Update 8/9 @ 4 pm: We just received a donation of 20 laptops for the Justice Reskill program from John Shegerian, who is exec chairman of ERI. We are no longer looking for laptops for this program but look for more from me on the front in the future. John – thank you!
Aaron Clark is leading a program called Justice Reskill. They need 20 laptops for the participants in the program.
Justice Reskill is a reskilling platform that teaches both technical and essential skills to justice-involved individuals. The first cohort-based directed learning experience launches Saturday, August 15, 2020, with the Second Chance Center of Aurora Colorado, led by Mr. Hassan Latif. Through generous support from the Kenneth King Foundation & the Cielo Foundation, Justice Reskill is piloting a three-month technical training program with 20 justice-involved participants of the Second Chance Center. Each participant will finish this program with the necessary technical skills needed to explore new careers in tech.
Since first meeting Aaron in April through Dave Mayer, he has had a significant impact on me. We are involved in several projects together, including the Colorado Tech Coalition for Equity and Inclusion and Energize Colorado.
If you have spare laptops (Mac, PC, or Chromebook) that you would like to contribute, you can mail them to the following address:
4800 Baseline Road
Boulder CO 80303
Also, send them an email at firstname.lastname@example.org so they know this is coming.
Imagine that when you were a kid, someone told you that your dreams are important for the world and that what you do matters right now.
Now, match that with an epic adventure of creating future realities, throw in rockstar mentors, entrepreneurship skills training, tech, the United Nations’ Sustainable Development Goals, and you have Dream Tank.
Big things happen when someone imagines an awesome new reality. While adults can do this, we are often stuck in a system that is limited in its thinking and driven by incrementalism. We are oppressed by the now, rather than inspired by what could be.
Kids see things in a different way. Take a look at the student climate strike that a 16-year-old girl in Sweden started. Greta Thunberg, who is currently on the cover of TIME magazine, started striking from school on Fridays last fall. She started a movement where 1263 strikes happened in 107 countries last Friday, May 24. The message is clear: why should I be studying for a future I won’t even have, so let’s take collective action now!
Dream Tank is a summer program designed for kids and teens who want to launch and implement their ideas to address real-world challenges. Like many other entrepreneurial things I’ve been involved in, it has its roots in Boulder. It is currently expanding to offer year-round accelerator-for-kids-and-teens programming through summer camps, after-school programs, and a homeschool program for teens.
This summer, Dream Tank has partnered up with different Boulder institutions such as the Museum of Boulder, The Riverside, Niche Workspaces, and Peregrine Crypto Cafe to create specific activities for different interests. Each program is designed for kids to choose a social or environmental issue they want to address. All of the summer programs end in a demo day event where the community is invited to listen, support, and partner with the kids.
Amy and I support Dream Tank because we want to support radically innovative new ideas for the future. If you want your kid or teen to have a voice, have fun, and learn some tools that can make their dreams a reality, sign them up for a summer camp at Dream Tank.
We’ve run the course four times now and have had over 15,000 people take it. Both Jason and I make several guest appearances (online) and I always get lots of email (and try to respond to all of them) with questions during the course.
It’s free, although it’s recommended that you have a copy of our book Venture Deals: Be Smarter Than Your Lawyer and Venture Capitalist.
The course runs for seven weeks with the following syllabus.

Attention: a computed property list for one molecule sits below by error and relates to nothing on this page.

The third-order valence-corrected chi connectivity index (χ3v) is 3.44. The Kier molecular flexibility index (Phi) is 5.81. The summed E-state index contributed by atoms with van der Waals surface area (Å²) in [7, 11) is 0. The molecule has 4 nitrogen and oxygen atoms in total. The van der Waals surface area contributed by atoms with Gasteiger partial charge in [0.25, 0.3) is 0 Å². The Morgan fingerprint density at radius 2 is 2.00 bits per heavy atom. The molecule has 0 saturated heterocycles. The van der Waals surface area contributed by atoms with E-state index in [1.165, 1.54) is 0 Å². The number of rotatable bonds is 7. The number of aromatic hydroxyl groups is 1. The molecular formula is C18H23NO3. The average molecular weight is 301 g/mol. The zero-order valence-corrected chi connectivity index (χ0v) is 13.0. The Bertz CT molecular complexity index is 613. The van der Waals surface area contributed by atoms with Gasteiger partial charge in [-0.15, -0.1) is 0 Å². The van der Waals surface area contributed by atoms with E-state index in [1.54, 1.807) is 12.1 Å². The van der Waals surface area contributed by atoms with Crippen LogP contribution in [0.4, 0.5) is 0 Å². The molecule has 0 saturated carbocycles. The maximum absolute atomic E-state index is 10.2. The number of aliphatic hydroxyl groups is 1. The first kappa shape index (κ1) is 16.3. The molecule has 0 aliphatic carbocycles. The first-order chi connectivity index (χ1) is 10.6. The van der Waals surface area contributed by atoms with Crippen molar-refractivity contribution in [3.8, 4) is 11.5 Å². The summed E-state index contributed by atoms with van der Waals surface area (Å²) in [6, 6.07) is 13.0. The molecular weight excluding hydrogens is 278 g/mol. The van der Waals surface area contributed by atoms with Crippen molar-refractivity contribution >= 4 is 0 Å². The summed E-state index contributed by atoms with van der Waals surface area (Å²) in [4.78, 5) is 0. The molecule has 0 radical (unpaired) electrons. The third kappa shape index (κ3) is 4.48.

- Week 1 – Introduction of key players/Form or join a
team Week2 – Fundraising/Finding the Right VC
- Week 3 – Capitalization Tables/Convertible Debt
- Week 4 – Term Sheets: Economics & Control
- Week 5 – Term Sheets Part Two
- Week 6 – Negotiations
- Week 7 – Letter of Intent/Getting Acquired
If you are interested, sign up now and tell your friends who are interested in venture deals.
Amy and I are long-time supporters of the Boulder International Film Festival. The 2019
Bias, one of the documentaries that we helped fund, is making its Colorado Premier and showing on Saturday, March 2,
Robin Hauser, the director, is spectacular. Amy and I supported her previous moving Code: Debugging the Gender Gap, which was dynamite, incredibly informative, and very accessible.
I expect Bias to be even better. I encourage you to buy a ticket and go see it at the BIFF 2019.
I arrived this morning to a downpour and a city that feels exceedingly waterlogged. I’m sitting at a coffee shop in Berkeley in advance of a talk I’m giving on Startup Communities, a topic that to me suddenly feels even more relevant than before given the self-inflicted chaos going on at a macro level in America. As things unfold, I’m calmly pondering the next 20 years as I put the final touches on a presentation for a talk at the Greenspring Associates annual meeting later this week.
My partner Ryan is going to the NewCo Shift Forum while I’m theoretically covering SaaStr (and doing a brief speaking bit tomorrow there and then at the Strictly VC event.) While reading Fred Wilson’s post Capitalism At A Crossroads, John Battelle’s efforts and conference spiked in relevance to me. But it’s too late to shuffle things this time around.
Last week was sunny in LA at the Upfront Summit. Mark Suster and team did an amazing job – I think this was one of the best two day conferences I’ve ever been to. If you want a quick taste, read Mark’s recent posts titled Why Was Winter in Venture Capital Funding so Short? and How Glenn Beck Won the Audience Over at the Upfront Summit.
My version of VC Conference Season ends on Friday, as there are endless opportunities in the next few months to spend two days to pretend to work while sitting with a bunch of other people at a conference, waiting to participate in a 30 minute panel or doing a fireside chat. I’m wrapping this week up and then I’m done for a while, as I shift my extra energy to maker mode. In this mean time, I’m pretty sure I won’t need a shower tomorrow to fit in around the bay area – I’ll just need to go outside and walk a few blocks.
If there’s one consistent concern I hear from the companies I work with, it’s the shortage of qualified tech talent. But just like in so many other areas, a Boulder entrepreneur has come up a great idea to address the problem that not only adds to the talent pipeline, but also brings in more diversity — a personal passion of mine.